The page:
Sikh school revises admissions policy after investigation

A free school has been ordered to “significantly redraft” its admission policies after breaching rules, including asking prospective parents to fill in a religious questionnaire.

An Office of the Schools Adjudicator (OSA) investigation ruled that Khalsa Secondary Academy in Stoke Poges, Buckinghamshire, asked parents “unreasonable, unclear, not objective and not fair” questions.

The school said that oversubscription places would be given according to the score parents achieved on a religious questionnaire, showing how committed they were to the
Sikh faith.

Admission processes have been put under the spotlight after Dame Sally Coates, director of United Learning’s southern academies, last week called for a national review of school admission policies.

She claimed there was a widespread use of covert policies and “underhand tactics”, including faith schools asking parents for evidence of their religious faith.

The Fair Admissions Campaign, which reported Khalsa to the OSA, said it would not comment on the specific ruling for the school. But a spokesperson said: “It is clear there are widespread issues with schools not being compliant to the admissions code.”

The organisation, which campaigns for all state-funded schools to be open to all children without regard for religion or belief, raised a number of issues with the school’s policy.

They included the questionnaire asking parents to state how they upheld the three pillars of Sikhism and whether their family volunteered at Sikh temples or in the community.

The OSA’s findings, published on February 11, said the school’s admission policies breached the rules in “many ways”.

“The school has already made some changes, but the arrangements as a whole require significant redrafting and simplification to comply fully with the code.”

Nick Kandola, chairman of the Slough Sikh Education Trust, the academy sponsor, said: “We have revised our religious questionnaire in line with the advice received from the adjudicators and the local authority. We can also confirm that we have had the new questionnaire approved by the Department for Education and this will apply for admission arrangements for September 2016.”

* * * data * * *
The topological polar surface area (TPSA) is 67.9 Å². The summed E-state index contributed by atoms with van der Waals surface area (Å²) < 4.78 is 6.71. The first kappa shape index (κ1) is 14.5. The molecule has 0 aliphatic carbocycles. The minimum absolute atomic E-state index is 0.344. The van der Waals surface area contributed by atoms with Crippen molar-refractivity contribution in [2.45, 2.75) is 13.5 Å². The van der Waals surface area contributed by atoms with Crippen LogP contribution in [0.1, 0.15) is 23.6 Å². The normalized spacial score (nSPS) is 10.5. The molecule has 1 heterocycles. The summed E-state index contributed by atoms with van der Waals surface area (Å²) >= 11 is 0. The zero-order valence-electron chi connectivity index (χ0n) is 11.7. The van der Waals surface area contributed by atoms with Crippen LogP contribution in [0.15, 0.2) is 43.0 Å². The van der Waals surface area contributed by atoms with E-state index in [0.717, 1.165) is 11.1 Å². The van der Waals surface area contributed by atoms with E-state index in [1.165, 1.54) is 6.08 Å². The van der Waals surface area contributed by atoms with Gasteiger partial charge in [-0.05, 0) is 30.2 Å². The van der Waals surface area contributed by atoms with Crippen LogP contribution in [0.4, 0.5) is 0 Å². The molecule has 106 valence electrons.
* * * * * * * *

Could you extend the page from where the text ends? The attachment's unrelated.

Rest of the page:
The school opened on a temporary site in 2013, despite fierce opposition from locals and the district council.

South Bucks District Council refused an application that it be permanently based at the site, a decision overturned during a planning inquiry in September last year.

And what about fair banding? Schools ‘fix’ the tests, says Dame Sally

Dame Sally also claimed schools can “fix” fair banding entrance tests so that schools accept more of the brighter candidates.

There is no definite list of schools which use fair banding. However Northamptonshire County Council published a list of seven schools in the area which use fair banding.

The council’s website says banding is intended to “ensure the range of ability of pupils admitted matches the range of ability of those applying for a place (I.e. a proportionate spread of children of different abilities)”.

Schools Week analysed the prior attainment of Key Stage 4 leavers in the seven schools.

Six schools had an even spread of pupils across each attainment level. However, Northampton School for Boys had only three per cent of low attainers, with 49 per cent middle attainers and 48 per cent high. It is the only school which uses a different test to the others.

A statement from headmaster Richard Bernard said the school meets the requirements of the School Admissions Code in all aspects.

It read: “You should note in paragraph 1.25 of the Code that Banding can be used to produce an intake that is representative of one of three sub-criteria … This is inclusive of paragraph 1.25a that ‘Banding can be used to produce an intake that is representative of the full range of ability of applicants for the school’.”

Section 1.25 of the code states that banding can be used to ensure a representative intake on the basis of the range ability of children in the local or national area, or – as in the case at Northampton – to represent the ability of those who apply.

Northamptonshire County Council said it monitors all schools to ensure they comply with the Schools Admissions Code.

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  1. Russell Cook

    Planning for the Khalsa school was not ‘overturned during a planning inquiry’ – It was REFUSED. It was subsequently overturned by Eric Pickles’ Conservative dogma and was a smack in the face for the hugely overwhelming number of villagers campaigning against this.